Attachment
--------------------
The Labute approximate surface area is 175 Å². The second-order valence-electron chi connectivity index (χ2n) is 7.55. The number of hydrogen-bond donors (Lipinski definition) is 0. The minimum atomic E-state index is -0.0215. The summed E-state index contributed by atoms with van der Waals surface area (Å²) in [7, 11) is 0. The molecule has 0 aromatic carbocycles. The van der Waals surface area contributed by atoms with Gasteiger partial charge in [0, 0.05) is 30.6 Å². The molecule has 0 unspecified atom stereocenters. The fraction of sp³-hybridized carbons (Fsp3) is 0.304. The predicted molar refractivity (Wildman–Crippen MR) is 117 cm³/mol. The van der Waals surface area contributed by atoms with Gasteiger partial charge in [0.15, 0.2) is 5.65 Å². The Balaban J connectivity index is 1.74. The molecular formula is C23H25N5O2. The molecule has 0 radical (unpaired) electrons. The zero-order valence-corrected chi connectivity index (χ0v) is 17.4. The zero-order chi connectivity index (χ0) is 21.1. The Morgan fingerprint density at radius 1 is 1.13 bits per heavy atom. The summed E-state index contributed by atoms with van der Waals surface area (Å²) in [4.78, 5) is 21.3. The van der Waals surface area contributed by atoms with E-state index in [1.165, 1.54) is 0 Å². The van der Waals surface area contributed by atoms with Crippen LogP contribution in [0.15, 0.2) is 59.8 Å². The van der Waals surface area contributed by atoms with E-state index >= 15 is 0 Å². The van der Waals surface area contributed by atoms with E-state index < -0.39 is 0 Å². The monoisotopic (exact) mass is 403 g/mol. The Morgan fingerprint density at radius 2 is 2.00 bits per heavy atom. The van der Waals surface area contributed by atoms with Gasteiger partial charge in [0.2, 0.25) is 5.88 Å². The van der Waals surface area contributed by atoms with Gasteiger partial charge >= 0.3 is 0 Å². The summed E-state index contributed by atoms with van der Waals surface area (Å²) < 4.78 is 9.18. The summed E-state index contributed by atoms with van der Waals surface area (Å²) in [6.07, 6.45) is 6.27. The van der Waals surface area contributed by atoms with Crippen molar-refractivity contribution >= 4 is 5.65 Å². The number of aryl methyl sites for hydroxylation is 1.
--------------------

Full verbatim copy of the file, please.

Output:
The Labute approximate surface area is 175 Å². The second-order valence-electron chi connectivity index (χ2n) is 7.55. The number of hydrogen-bond donors (Lipinski definition) is 0. The minimum atomic E-state index is -0.0215. The summed E-state index contributed by atoms with van der Waals surface area (Å²) in [7, 11) is 0. The molecule has 0 aromatic carbocycles. The van der Waals surface area contributed by atoms with Gasteiger partial charge in [0, 0.05) is 30.6 Å². The molecule has 0 unspecified atom stereocenters. The fraction of sp³-hybridized carbons (Fsp3) is 0.304. The predicted molar refractivity (Wildman–Crippen MR) is 117 cm³/mol. The van der Waals surface area contributed by atoms with Gasteiger partial charge in [0.15, 0.2) is 5.65 Å². The Balaban J connectivity index is 1.74. The molecular formula is C23H25N5O2. The molecule has 0 radical (unpaired) electrons. The zero-order valence-corrected chi connectivity index (χ0v) is 17.4. The zero-order chi connectivity index (χ0) is 21.1. The Morgan fingerprint density at radius 1 is 1.13 bits per heavy atom. The summed E-state index contributed by atoms with van der Waals surface area (Å²) in [4.78, 5) is 21.3. The van der Waals surface area contributed by atoms with E-state index in [1.165, 1.54) is 0 Å². The van der Waals surface area contributed by atoms with Crippen LogP contribution in [0.15, 0.2) is 59.8 Å². The van der Waals surface area contributed by atoms with E-state index >= 15 is 0 Å². The van der Waals surface area contributed by atoms with E-state index < -0.39 is 0 Å². The monoisotopic (exact) mass is 403 g/mol. The Morgan fingerprint density at radius 2 is 2.00 bits per heavy atom. The van der Waals surface area contributed by atoms with Gasteiger partial charge in [0.2, 0.25) is 5.88 Å². The van der Waals surface area contributed by atoms with Gasteiger partial charge >= 0.3 is 0 Å². The summed E-state index contributed by atoms with van der Waals surface area (Å²) < 4.78 is 9.18. The summed E-state index contributed by atoms with van der Waals surface area (Å²) in [6.07, 6.45) is 6.27. The van der Waals surface area contributed by atoms with Crippen molar-refractivity contribution >= 4 is 5.65 Å². The number of aryl methyl sites for hydroxylation is 1.